Heming Willis grants a rare TV interview during World FTD Awareness Week, shedding light on her husband’s public diagnosis.
Bruce Willis’ Wife, Emma, Provides His Health Update
Emma Heming Willis, the wife of action star Bruce Willis, has opened up about her role as a caregiver for the first time since her husband’s dementia diagnosis. In an exclusive interview with TODAY co-anchor Hoda Kotb, the mother of two and founder of Make Time Wellness shared her journey.
She appeared on TODAY on September 25 to mark the beginning of World Frontotemporal Dementia Awareness Week, alongside Susan Dickinson, CEO of the Association for Frontotemporal Degeneration. Earlier this year, Bruce Willis’ family revealed his diagnosis with the condition.
During their conversation, Heming Willis provided an update on Bruce Willis‘ health and discussed their journey living with frontotemporal dementia. She also conveyed what she wishes people to understand about the caregiving experience for loved ones facing conditions like this.
Heming Willis expressed on TODAY, “Dementia is hard. It’s hard on the person diagnosed, it’s also hard on the family. And that is no different for Bruce, or myself, or our girls. When they say this is a family disease, it really is.”
She went on to explain that it remains uncertain whether her husband is aware of his condition, stating, “It’s hard to know.”
Recent medical diagnosis for Bruce Willis
In March 2022, Bruce Willis’ family publicly disclosed that he’d been diagnosed with aphasia, leading to his decision to step away from acting. The disorder affects a person’s language processing and communication abilities. Someone with aphasia may have trouble understanding speech or with reading or writing, for example.
In February 2023, Bruce Willis’ family shared another update on his health. This time, they revealed that his condition had “progressed,” and he’d been diagnosed with frontotemporal dementia.
Frontotemporal dementia is different from Alzheimer’s in a few ways. In particular, it affects a different part of the brain — language processing areas rather than areas involved in memory — so the symptoms present differently.
“It can affect speech, behaviors, personality, and what we call executive functioning,” Dickinson explained, referring to skills that assist in planning ahead and achieving goals. Frontotemporal dementia often leads to misdiagnosis, so Dickinson highlighted some of its prominent symptoms.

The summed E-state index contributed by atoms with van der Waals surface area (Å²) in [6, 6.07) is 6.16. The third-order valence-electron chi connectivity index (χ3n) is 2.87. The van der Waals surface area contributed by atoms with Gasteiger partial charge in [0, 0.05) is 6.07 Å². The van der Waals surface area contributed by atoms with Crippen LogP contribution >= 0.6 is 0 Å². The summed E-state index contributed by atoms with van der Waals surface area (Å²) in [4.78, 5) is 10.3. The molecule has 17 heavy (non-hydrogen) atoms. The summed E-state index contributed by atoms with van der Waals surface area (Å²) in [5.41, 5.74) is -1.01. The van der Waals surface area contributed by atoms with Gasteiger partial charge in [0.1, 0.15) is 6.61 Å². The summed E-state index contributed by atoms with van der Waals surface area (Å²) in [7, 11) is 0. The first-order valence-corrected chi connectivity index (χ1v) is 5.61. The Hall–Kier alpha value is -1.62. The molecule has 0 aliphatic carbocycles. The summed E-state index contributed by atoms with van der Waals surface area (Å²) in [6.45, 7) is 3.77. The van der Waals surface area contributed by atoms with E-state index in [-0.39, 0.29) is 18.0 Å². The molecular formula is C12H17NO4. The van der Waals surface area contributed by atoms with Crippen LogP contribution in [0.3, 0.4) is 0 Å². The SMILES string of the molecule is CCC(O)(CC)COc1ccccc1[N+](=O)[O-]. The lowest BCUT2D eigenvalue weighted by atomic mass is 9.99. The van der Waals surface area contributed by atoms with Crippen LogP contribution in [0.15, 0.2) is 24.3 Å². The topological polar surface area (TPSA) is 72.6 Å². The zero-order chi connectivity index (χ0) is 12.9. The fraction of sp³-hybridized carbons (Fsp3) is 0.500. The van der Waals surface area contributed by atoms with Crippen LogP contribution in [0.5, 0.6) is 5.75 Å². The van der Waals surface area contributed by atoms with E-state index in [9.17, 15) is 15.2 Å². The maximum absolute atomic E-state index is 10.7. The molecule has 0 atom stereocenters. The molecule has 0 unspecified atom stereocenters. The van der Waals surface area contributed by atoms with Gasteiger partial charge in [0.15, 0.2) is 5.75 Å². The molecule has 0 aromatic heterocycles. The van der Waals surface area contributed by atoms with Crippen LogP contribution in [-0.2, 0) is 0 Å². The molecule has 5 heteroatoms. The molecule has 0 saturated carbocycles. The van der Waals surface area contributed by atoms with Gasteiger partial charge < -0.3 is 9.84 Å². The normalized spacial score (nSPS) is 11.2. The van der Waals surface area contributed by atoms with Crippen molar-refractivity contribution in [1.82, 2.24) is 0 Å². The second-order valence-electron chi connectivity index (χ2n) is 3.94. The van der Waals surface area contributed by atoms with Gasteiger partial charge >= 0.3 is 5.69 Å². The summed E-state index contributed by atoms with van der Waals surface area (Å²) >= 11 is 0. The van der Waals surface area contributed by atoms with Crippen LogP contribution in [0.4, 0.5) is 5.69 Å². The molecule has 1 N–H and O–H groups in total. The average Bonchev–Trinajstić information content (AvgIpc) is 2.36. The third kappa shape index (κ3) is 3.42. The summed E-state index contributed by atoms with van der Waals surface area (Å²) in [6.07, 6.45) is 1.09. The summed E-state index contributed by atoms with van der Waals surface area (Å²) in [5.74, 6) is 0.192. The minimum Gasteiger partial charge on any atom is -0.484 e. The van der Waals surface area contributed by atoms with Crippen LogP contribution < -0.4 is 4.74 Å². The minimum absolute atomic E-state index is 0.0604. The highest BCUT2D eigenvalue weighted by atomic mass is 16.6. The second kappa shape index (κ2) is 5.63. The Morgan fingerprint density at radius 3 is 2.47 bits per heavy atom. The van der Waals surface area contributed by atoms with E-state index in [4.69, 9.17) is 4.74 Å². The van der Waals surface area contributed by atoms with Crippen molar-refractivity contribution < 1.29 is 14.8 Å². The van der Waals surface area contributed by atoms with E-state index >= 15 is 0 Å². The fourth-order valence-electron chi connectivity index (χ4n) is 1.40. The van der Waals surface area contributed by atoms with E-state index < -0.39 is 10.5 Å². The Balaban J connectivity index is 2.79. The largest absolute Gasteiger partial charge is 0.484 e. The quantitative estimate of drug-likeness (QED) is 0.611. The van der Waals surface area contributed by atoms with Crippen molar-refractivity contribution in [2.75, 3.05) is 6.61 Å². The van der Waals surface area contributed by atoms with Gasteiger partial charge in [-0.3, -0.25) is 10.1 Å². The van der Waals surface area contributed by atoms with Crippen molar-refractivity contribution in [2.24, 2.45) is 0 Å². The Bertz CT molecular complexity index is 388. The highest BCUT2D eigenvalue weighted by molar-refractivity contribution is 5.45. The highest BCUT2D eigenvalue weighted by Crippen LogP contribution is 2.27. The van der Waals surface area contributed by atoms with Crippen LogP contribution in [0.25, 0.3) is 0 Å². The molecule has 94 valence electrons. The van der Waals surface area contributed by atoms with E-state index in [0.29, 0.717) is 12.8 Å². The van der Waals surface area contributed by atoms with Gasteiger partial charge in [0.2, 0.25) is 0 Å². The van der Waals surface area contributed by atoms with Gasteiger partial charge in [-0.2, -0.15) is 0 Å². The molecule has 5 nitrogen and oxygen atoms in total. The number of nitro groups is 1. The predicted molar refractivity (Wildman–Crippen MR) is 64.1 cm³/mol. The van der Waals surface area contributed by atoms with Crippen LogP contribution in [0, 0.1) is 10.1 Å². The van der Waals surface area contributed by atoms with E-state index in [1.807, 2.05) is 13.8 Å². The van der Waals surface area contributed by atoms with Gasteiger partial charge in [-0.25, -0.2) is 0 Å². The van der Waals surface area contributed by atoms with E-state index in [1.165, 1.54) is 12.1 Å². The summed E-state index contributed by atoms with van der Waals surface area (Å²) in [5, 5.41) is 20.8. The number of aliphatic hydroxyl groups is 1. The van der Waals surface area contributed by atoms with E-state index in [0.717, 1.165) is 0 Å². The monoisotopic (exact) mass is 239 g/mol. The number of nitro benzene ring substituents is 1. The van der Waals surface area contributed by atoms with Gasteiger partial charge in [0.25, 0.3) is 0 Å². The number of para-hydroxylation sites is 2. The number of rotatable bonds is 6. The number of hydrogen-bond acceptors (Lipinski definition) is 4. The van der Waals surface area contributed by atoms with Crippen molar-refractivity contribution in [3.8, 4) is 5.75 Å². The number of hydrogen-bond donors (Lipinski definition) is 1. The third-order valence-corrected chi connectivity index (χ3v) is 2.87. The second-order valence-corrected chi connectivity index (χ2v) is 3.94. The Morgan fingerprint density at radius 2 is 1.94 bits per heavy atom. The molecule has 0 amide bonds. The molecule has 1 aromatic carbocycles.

“We’re essentially looking at unexplained changes in a person’s behavior. For instance, someone who previously communicated perfectly may struggle to form coherent sentences or lose the meaning of specific words,” she noted. Additionally, abrupt difficulties with financial matters, work-related issues, or a pattern of making poor decisions or failing to complete tasks can also serve as warning signs.
Coming to terms with her husband’s diagnosis was a complex journey, as Heming Willis explained on TODAY. “Understanding his diagnosis was both a blessing and a curse,” she shared. “It allowed me to grasp what was happening, which ultimately led to acceptance of the situation. It doesn’t make the process any less painful, but being aware of what Bruce is going through makes it slightly more bearable.”
Caring for a loved one who has dementia
Heming Willis prefers to refer to herself as a “care partner” rather than a caretaker. She emphasized the significance of care partners taking care of themselves to ensure they can provide the best support to their loved ones.
She also expressed that her husband remains a source of valuable lessons, describing him as “the gift that keeps on giving.” Bruce Willis has imparted traits like love, patience, and resilience to their two daughters, Mabel and Evelyn.
“It’s teaching them so much about care, love, and it’s truly a beautiful aspect amidst the sadness,” Heming Willis reflected.
She emphasized the significance of seeking help and shared that it has been a crucial aspect of her caregiving journey for her husband. Heming Willis mentioned that she has sought resources from organizations like AFTD (Association for Frontotemporal Degeneration).
During World FTD Awareness Week, Heming Willis is leveraging her platform to disseminate valuable information about caregiving for individuals with FTD. She is releasing a new video in conversation with experts every day on her YouTube channel.
For guidance and resources related to frontotemporal dementia, diagnosis, care, and support, individuals can reach out to AFTD’s HelpLine at 866-507-7222 or via email at firstname.lastname@example.org.